Case 3:
    We do not have free will. Choices mean nothing in this case so our Payoff is 0 or undefined.

    The only cases in which this discussion matters are 1 and 2, and clearly we want to be in Case 1.

    It’s very difficult to stop thinking in terms of “Truth” and to start thinking in terms of payoff. Even if we grant that ‘science shows we don’t have free will’ (and I don’t grant that), it makes no sense to live a life in which you don’t believe in free will. In a similar vein, it seems that ethics demands we take free will seriously even if there is only a tiny chance that it is true, as (again) giving up free will is giving up any hope of striving for a better life or a better world.

    It’s those who choose determinism because it brings them peace who are giving up reasonableness for the comfort of delusion.

  • Douglas

    It is you who are in fact living delusion. It is quite well accepted that the mind is a product of the brain, and the brain functions as the result of non-willed chemical and electrical processes, hence there is no room for the will in the scientific world view. In fact, discovery of neurological phenomena such as the ‘readiness potential’ demonstrate conclusively that our brain has already made up it’s mind about a decision even before we are aware that we’ve decided to act.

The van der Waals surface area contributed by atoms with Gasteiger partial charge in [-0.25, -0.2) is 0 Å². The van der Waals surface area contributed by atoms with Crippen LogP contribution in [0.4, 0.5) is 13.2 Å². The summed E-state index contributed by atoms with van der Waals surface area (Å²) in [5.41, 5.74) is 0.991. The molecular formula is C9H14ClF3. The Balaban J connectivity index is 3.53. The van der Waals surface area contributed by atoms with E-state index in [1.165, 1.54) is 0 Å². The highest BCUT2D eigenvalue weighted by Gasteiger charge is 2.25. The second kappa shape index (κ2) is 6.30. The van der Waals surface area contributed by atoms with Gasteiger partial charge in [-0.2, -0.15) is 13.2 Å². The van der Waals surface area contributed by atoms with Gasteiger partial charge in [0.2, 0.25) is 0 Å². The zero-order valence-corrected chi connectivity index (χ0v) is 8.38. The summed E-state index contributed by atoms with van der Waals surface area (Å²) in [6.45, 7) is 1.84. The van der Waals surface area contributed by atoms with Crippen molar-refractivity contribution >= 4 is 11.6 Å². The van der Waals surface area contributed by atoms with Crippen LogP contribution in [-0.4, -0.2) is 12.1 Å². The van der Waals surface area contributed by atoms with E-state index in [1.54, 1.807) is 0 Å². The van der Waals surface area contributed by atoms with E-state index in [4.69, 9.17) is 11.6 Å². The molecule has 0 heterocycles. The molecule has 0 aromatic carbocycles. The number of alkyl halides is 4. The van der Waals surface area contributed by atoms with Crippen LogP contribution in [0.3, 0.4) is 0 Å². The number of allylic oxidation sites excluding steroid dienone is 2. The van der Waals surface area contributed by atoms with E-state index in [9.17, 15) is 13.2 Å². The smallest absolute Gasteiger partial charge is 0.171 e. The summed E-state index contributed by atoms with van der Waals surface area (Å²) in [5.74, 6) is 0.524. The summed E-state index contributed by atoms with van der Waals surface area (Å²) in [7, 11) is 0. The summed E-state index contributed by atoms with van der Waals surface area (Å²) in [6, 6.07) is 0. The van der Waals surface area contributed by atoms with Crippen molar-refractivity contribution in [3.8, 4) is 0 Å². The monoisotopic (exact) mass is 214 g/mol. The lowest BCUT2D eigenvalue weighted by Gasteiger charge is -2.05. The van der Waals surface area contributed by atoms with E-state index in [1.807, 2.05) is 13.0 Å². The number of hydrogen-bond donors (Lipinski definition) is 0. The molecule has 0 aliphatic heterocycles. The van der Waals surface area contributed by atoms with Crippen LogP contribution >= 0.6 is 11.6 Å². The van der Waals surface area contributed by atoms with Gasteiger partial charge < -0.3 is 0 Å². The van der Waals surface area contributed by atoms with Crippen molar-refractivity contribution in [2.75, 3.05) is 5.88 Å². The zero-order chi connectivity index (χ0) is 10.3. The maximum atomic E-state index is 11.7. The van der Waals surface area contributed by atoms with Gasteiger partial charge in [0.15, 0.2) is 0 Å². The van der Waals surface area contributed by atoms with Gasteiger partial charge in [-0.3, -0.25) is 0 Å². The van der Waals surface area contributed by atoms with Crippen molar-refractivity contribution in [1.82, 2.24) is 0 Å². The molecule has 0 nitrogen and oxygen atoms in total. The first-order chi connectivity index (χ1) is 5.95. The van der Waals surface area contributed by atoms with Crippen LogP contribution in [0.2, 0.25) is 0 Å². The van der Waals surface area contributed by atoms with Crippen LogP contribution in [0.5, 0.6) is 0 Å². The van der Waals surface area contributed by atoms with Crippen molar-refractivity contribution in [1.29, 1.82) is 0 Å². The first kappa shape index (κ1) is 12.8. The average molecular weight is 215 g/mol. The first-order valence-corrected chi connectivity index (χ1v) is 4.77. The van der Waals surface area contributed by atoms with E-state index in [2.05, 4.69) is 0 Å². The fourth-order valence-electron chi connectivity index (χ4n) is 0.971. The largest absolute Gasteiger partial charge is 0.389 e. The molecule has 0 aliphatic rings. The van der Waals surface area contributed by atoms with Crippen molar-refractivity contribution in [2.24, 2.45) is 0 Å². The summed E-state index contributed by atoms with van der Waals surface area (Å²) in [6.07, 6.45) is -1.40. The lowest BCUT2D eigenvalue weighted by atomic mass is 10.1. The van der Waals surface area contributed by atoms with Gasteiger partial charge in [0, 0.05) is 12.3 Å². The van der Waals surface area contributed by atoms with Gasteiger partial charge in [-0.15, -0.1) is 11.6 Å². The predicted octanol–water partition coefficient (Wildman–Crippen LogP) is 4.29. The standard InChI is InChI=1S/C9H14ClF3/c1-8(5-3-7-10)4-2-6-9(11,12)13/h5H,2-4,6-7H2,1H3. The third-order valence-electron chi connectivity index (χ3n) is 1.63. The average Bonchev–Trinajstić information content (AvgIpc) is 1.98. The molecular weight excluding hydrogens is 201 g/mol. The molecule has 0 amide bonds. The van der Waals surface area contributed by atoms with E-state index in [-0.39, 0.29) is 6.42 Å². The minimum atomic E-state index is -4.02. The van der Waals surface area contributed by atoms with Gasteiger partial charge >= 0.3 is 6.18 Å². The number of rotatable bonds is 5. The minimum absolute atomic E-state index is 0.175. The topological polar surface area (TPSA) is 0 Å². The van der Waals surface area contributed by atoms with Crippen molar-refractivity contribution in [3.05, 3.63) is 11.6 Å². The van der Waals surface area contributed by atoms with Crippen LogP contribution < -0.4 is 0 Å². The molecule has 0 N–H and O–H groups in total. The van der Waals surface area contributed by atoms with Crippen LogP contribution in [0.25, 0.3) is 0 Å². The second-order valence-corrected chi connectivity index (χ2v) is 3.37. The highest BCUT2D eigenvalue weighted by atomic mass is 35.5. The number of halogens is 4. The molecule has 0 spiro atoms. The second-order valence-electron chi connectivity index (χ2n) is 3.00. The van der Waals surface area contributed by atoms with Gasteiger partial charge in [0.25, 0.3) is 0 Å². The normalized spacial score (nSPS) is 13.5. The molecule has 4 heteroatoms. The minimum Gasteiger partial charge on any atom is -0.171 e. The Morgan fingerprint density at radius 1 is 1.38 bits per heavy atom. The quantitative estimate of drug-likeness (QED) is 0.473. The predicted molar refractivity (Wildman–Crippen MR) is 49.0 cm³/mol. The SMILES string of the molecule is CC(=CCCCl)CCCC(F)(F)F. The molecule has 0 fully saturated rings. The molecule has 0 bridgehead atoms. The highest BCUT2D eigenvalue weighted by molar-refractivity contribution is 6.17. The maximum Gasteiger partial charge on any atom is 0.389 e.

I think you’re problem is that you are placing false importance on free will by thinking that a lack of free will would somehow negatively impact our life or our decision making. Think of a broom for example. My broom has a purpose, to clean my floor, and it serves this purpose well. It’s existence is quite essential, as without it, my floor would be filthy. It’s lack of free will has no impact on its value or it’s ability to carry out its purpose well. Likewise, if a person wishes to fulfill some life goals or follow a set of ethical principals, a lack of free will has no impact on their ability to do these thing. I am quite certain that if you accepted the non-existence of free will today, you might be a bit depressed for a while, but ultimately you would be able to continue striving for whatever you wish, knowing that even if you aren’t in control of your actions, your life can still be meaningful through the role you play in a much larger system.